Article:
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Old 01-15-2008, 10:59 PM - Thread Starter
 
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Has anyone tried to make their own Wrap-N-Mat?

They don't look very difficult to sew, but I wonder if there is something I just don't see.

Also, I think I remember reading somewhere that you can take fabric and soak it in (or brush on) Linseed oil and that will preserve the fabric so you can reuse for sandwiches; however, I have googled that idea and can't find any info on it - maybe it was a dream...

Anyone have any info on this?
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Old 01-27-2008, 11:14 PM
 
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I was just going to post about this. I am trying to do the same thing. I read about making oilcloth on this website: www.moscowfood.coop/archive/oilcloth.html

But, I can't seem to find linseed oil, or at least what I have read about it is confusing. Some sites say it is the same as flaxseed oil but I thought flaxseed oil becomes rancid if you don't refrigerate it. Other talk about linseed oil in paints and such but it doesn't seem like that's something I want near my food.

So, I'm really no help but anxious to read anyone else's experience
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Old 01-27-2008, 11:22 PM
 
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Subbing..
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Old 02-01-2008, 08:24 PM
 
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I have been experimenting with them and they all have turned out great except me sewing the velcro on the inside rather than the out, I have not put any oils or anything on them. I just wash them and hang them to dry maybe once a week...
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Old 02-03-2008, 05:41 AM
 
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You can buy real oil cloth here: http://www.periodfabric.com/OilCloth.htm

And here is some info on how to make:


Start with a piece of heavyweight cotton canvas. Pick one that already has a print that you enjoy, or you can tie-dye it with fabric dyes, or even stamp it with colored oil paints. Now you need to stretch it, just like you would an artist's canvas. You want it smooth and you want it to hold still. So staple it to a square wooden frame. Now you need to take linseed oil and a paintbrush. You are going to paint the cloth in long strokes, all over the "good" side. Set it aside. It will take a couple of days to dry. Give it a few more coats. If you don't already have a design on it, pause between coats and add some color using oil paints. Add more coats of linseed. After you have a nice thick coating built up and it is thoroughly dry, remove your oilcloth from the frame and trim the unpainted edges, or better yet, turn them under and glue them to make a smooth edge and use your new oilcloth as a floor cloth.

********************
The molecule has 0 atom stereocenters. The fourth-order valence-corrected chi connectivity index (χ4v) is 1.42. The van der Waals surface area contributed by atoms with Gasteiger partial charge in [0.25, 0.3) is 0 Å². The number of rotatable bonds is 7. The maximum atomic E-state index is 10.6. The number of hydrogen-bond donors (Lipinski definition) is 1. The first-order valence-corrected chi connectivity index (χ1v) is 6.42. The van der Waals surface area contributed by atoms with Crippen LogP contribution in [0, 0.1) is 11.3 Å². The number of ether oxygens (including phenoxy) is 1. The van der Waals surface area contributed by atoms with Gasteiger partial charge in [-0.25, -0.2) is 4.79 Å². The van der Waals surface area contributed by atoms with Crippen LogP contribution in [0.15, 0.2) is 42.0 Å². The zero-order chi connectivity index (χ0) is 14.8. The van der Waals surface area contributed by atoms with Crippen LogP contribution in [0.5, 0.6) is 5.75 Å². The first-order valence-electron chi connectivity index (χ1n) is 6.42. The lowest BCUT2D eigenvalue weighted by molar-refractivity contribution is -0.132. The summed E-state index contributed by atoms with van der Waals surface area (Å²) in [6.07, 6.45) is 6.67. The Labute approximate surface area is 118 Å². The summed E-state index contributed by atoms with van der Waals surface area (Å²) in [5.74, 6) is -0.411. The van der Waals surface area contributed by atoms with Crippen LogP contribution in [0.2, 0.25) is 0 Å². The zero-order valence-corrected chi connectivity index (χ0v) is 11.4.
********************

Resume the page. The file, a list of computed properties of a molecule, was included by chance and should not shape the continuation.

You can also make an item out of canvas and then after the fact dip it in linseed oil and allow it to dry, repeating the process until the article is thoroughly coated. I learned this from the folk on eBay's Dolls Discussion Board. Many vintage doll shoes are made of oilcloth. If you can build the shoe from canvas or duck, you can then coat it and end up with a pretty authentic oilcloth doll shoe.


http://reviews.ebay.com/What-is-REAL...:-1:LISTINGS:5
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Old 02-10-2008, 02:37 PM
 
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Quote:
Originally Posted by jgmommo View Post
I was just going to post about this. I am trying to do the same thing. I read about making oilcloth on this website: www.moscowfood.coop/archive/oilcloth.html

But, I can't seem to find linseed oil, or at least what I have read about it is confusing. Some sites say it is the same as flaxseed oil but I thought flaxseed oil becomes rancid if you don't refrigerate it. Other talk about linseed oil in paints and such but it doesn't seem like that's something I want near my food.

So, I'm really no help but anxious to read anyone else's experience
Linseed oil is flax seed oil. But there are different types. Boiled Linseed Oil is what is used in painting. It has had metallic properties added to it sometimes, so you wouldn't want to use this on anything food related. It is sometimes used to finsih hard wood floors. The metallic particles make it more durable than straight linseed oil. I did a lot of research on this when we were building our house. I ended up with laminate, but I did use flax seed oil to finish my butcher block countertops.
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Old 05-08-2008, 04:05 PM
 
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I tried to make my own wrap 'n mats with flaxseed oil last fall, but they never seemed to "dry". Weeks later, they still stunk, and there was no way would my kids have eaten sandwiches wrapped in them.
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